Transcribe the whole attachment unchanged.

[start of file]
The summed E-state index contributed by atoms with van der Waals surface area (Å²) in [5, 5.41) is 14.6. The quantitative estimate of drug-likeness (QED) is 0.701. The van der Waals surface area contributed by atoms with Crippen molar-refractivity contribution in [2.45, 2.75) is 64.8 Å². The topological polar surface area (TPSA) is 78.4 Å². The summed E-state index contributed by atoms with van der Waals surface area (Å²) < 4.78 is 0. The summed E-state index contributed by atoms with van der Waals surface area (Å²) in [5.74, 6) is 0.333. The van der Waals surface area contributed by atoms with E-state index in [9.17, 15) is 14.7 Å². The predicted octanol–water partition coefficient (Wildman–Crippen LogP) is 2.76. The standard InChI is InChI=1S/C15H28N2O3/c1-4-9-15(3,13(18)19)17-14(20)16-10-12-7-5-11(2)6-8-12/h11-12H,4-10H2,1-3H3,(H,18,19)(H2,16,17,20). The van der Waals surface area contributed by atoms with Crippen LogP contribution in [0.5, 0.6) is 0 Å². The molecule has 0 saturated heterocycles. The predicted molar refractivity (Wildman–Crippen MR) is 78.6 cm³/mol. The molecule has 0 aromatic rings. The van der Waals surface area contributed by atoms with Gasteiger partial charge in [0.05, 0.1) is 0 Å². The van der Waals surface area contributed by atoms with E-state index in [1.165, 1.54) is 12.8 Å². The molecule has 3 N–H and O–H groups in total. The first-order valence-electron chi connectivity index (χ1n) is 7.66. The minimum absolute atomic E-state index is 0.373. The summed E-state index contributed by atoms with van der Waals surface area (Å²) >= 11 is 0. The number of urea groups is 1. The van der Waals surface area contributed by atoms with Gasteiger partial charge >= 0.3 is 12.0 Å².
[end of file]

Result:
The summed E-state index contributed by atoms with van der Waals surface area (Å²) in [5, 5.41) is 14.6. The quantitative estimate of drug-likeness (QED) is 0.701. The van der Waals surface area contributed by atoms with Crippen molar-refractivity contribution in [2.45, 2.75) is 64.8 Å². The topological polar surface area (TPSA) is 78.4 Å². The summed E-state index contributed by atoms with van der Waals surface area (Å²) < 4.78 is 0. The summed E-state index contributed by atoms with van der Waals surface area (Å²) in [5.74, 6) is 0.333. The van der Waals surface area contributed by atoms with E-state index in [9.17, 15) is 14.7 Å². The predicted octanol–water partition coefficient (Wildman–Crippen LogP) is 2.76. The standard InChI is InChI=1S/C15H28N2O3/c1-4-9-15(3,13(18)19)17-14(20)16-10-12-7-5-11(2)6-8-12/h11-12H,4-10H2,1-3H3,(H,18,19)(H2,16,17,20). The van der Waals surface area contributed by atoms with Crippen LogP contribution in [0.5, 0.6) is 0 Å². The molecule has 0 saturated heterocycles. The predicted molar refractivity (Wildman–Crippen MR) is 78.6 cm³/mol. The molecule has 0 aromatic rings. The van der Waals surface area contributed by atoms with Gasteiger partial charge in [0.05, 0.1) is 0 Å². The van der Waals surface area contributed by atoms with E-state index in [1.165, 1.54) is 12.8 Å². The molecule has 3 N–H and O–H groups in total. The first-order valence-electron chi connectivity index (χ1n) is 7.66. The minimum absolute atomic E-state index is 0.373. The summed E-state index contributed by atoms with van der Waals surface area (Å²) >= 11 is 0. The number of urea groups is 1. The van der Waals surface area contributed by atoms with Gasteiger partial charge >= 0.3 is 12.0 Å².